It is curious that there are some accounts in Classical Greek writings of people committing suicide by holding their breaths. Surely there has never been a time when people did not know that was impossible.
Here are two cases from Diogenes Laertius’ Lives of Eminent Philosophers (tr. R.D. Hicks, 1925):
Diogenes [the Cynic] is said to have been nearly ninety years old when he died. Regarding his death there are several different accounts. One is that he was seized with colic after eating an octopus raw and so met his end. Another is that he died voluntarily by holding his breath. ... Another version is that, while trying to divide an octopus amongst the dogs, he was so severely bitten on the sinew of the foot that it caused his death. His friends, however, according to Antisthenes in his Successions of Philosophers, conjectured that it was due to the retention of his breath. For he happened to be living in the Craneum, the gymnasium in front of Corinth. When his friends came according to custom and found him wrapped up in his cloak, they thought that he must be asleep, although he was by no means of a drowsy or somnolent habit. They therefore drew aside his cloak and found that he was dead. This they supposed to have been his deliberate act in order to escape thenceforward from life. VI:2.76–77
The manner of [Zeno of Citium’s] death was as follows. As he was leaving the school he tripped and fell, breaking a toe. Striking the ground with his fist, he quoted the line from the Niobe:
I come, I come, why dost thou call for me?
and died on the spot through holding his breath. VII:1.28
Diogenes and Zeno are famous for their severe self-control, and perhaps the miracle of auto-apnea is merely a literary token of that trait. And here is a passage from Appian’s Civil Wars (tr. Horace White, 1899), where the act is also attributed to a wise person:
Many fearful signs were observed around the sun, there were showers of stones, and continuous lightning fell upon the sacred temples and images; in consequence of which the Senate sent for diviners and soothsayers from Etruria. The oldest of them said that the kingly rule of former times was coming back, and that they would all be slaves except himself, whereupon he closed his mouth and held his breath till he was dead. IV:1.4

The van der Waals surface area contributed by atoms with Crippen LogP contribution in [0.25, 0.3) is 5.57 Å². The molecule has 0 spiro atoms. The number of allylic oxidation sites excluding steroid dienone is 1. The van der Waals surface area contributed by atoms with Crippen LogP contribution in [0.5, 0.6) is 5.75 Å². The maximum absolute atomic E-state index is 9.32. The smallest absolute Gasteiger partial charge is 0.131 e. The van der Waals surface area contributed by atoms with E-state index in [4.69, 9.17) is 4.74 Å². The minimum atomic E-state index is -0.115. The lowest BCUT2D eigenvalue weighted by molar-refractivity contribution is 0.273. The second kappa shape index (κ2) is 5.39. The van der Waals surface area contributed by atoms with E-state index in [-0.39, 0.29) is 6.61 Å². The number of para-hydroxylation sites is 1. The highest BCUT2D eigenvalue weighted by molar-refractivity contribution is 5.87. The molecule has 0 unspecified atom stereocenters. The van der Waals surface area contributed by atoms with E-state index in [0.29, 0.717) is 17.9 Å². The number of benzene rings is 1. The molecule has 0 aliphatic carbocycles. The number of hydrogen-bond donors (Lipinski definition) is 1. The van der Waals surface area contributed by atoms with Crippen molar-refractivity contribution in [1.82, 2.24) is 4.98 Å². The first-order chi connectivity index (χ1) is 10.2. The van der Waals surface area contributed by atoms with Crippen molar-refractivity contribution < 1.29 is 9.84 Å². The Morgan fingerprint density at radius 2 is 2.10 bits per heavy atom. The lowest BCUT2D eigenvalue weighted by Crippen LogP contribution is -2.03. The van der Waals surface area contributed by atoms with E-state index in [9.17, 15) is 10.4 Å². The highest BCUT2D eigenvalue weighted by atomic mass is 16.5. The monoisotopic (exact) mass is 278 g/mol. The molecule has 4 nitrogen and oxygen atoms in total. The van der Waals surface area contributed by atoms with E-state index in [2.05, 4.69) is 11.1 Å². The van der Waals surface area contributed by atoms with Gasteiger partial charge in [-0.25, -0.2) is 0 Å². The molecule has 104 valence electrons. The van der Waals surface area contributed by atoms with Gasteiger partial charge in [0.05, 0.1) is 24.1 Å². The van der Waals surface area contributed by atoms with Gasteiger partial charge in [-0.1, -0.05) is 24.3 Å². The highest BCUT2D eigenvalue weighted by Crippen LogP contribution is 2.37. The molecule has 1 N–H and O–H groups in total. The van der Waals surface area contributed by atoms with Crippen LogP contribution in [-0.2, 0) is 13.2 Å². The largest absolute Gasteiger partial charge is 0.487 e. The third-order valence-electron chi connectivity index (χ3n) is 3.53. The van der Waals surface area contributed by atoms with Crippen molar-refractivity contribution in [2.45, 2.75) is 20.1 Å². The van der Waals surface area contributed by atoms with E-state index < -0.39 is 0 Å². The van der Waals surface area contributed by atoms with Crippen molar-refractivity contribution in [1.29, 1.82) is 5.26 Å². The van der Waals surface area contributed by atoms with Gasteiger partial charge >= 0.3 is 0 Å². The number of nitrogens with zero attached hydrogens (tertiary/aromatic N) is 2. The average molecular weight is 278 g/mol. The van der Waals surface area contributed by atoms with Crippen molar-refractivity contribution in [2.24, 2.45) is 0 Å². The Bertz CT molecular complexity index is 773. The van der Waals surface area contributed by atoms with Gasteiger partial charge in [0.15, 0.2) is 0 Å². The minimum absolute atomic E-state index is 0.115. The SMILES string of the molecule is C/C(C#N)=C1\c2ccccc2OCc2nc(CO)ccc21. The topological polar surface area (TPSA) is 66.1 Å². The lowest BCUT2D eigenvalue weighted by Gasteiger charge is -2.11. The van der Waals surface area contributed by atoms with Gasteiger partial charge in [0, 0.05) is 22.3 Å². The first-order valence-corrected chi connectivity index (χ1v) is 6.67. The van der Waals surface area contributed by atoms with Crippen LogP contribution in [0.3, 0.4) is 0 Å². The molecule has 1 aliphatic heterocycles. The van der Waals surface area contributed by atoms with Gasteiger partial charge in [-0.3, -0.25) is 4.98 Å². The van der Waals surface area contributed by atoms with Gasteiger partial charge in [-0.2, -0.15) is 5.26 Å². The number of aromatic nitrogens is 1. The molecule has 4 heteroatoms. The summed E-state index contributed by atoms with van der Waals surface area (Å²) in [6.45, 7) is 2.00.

I find another mention of “retaining the breath” in a Latin work of Pliny the Elder (tr. John Bostock, 1855):
To the goose genus belong also the chenalopex, and the cheneros, a little smaller than the common goose, and which forms the most exquisite of all the dainties that Britannia provides for the table. The tetrao is remarkable for the lustre of its plumage, and its extreme darkness, while the eyelids are of a scarlet colour. Another species of this last bird exceeds the vulture in size, and is of a similar colour to it; and, indeed, there is no bird, with the exception of the ostrich, the body of which is of a greater weight; for to such a size does it grow, that it becomes incapable of moving, and allows itself to be taken on the ground. The Alps and the regions of the North produce these birds; but when kept in aviaries, they lose their fine flavour, and by retaining their breath, will die of mere vexation. Natural History X:29
Then again, I wonder if what is meant is not holding one’s breath by force of will but self-asphyxiation, as in this passage, also from Diogenes Laertius:
[Metrocles] died of old age, having choked himself. VI:6.95
And Plutarch’s life of Brutus (tr. Bernadotte Perrin, 1918) records another case of choking oneself to death as an act of strong will:
As for Porcia, the wife of Brutus, Nicolaüs the philosopher, as well as Valerius Maximus, relates that she now desired to die, but was opposed by all her friends, who kept strict watch upon her; wherefore she snatched up live coals from the fire, swallowed them, kept her mouth fast closed, and thus made away with herself. Brutus, 53.4